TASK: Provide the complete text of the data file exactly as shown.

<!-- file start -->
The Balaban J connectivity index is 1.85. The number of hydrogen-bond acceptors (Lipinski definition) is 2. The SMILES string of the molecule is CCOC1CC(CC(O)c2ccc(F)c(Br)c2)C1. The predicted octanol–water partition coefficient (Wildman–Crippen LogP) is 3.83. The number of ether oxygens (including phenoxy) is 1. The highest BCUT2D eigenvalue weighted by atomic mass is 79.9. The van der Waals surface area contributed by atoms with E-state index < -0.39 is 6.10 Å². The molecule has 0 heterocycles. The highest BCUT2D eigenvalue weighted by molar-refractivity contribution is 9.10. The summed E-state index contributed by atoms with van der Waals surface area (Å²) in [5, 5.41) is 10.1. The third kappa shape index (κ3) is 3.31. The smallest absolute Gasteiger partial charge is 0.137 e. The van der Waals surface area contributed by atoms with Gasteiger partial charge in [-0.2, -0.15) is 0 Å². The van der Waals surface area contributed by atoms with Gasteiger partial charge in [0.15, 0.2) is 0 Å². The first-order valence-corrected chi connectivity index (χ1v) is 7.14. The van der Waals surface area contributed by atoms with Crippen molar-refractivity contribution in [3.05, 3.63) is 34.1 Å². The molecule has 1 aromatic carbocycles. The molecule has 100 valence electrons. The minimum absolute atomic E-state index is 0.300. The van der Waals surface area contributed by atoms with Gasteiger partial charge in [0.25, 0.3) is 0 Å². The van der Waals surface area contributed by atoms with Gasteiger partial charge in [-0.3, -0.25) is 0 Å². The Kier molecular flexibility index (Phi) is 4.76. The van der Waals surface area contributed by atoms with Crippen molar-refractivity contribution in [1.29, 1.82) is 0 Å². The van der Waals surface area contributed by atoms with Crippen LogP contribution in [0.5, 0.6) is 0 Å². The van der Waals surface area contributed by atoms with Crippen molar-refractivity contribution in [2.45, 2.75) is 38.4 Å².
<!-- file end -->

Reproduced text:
The Balaban J connectivity index is 1.85. The number of hydrogen-bond acceptors (Lipinski definition) is 2. The SMILES string of the molecule is CCOC1CC(CC(O)c2ccc(F)c(Br)c2)C1. The predicted octanol–water partition coefficient (Wildman–Crippen LogP) is 3.83. The number of ether oxygens (including phenoxy) is 1. The highest BCUT2D eigenvalue weighted by atomic mass is 79.9. The van der Waals surface area contributed by atoms with E-state index < -0.39 is 6.10 Å². The molecule has 0 heterocycles. The highest BCUT2D eigenvalue weighted by molar-refractivity contribution is 9.10. The summed E-state index contributed by atoms with van der Waals surface area (Å²) in [5, 5.41) is 10.1. The third kappa shape index (κ3) is 3.31. The smallest absolute Gasteiger partial charge is 0.137 e. The van der Waals surface area contributed by atoms with Gasteiger partial charge in [-0.2, -0.15) is 0 Å². The van der Waals surface area contributed by atoms with Gasteiger partial charge in [0.15, 0.2) is 0 Å². The first-order valence-corrected chi connectivity index (χ1v) is 7.14. The van der Waals surface area contributed by atoms with Crippen molar-refractivity contribution in [3.05, 3.63) is 34.1 Å². The molecule has 1 aromatic carbocycles. The molecule has 100 valence electrons. The minimum absolute atomic E-state index is 0.300. The van der Waals surface area contributed by atoms with Gasteiger partial charge in [0.25, 0.3) is 0 Å². The van der Waals surface area contributed by atoms with Gasteiger partial charge in [-0.3, -0.25) is 0 Å². The Kier molecular flexibility index (Phi) is 4.76. The van der Waals surface area contributed by atoms with Crippen molar-refractivity contribution in [1.29, 1.82) is 0 Å². The van der Waals surface area contributed by atoms with Crippen LogP contribution in [0.5, 0.6) is 0 Å². The van der Waals surface area contributed by atoms with Crippen molar-refractivity contribution in [2.45, 2.75) is 38.4 Å².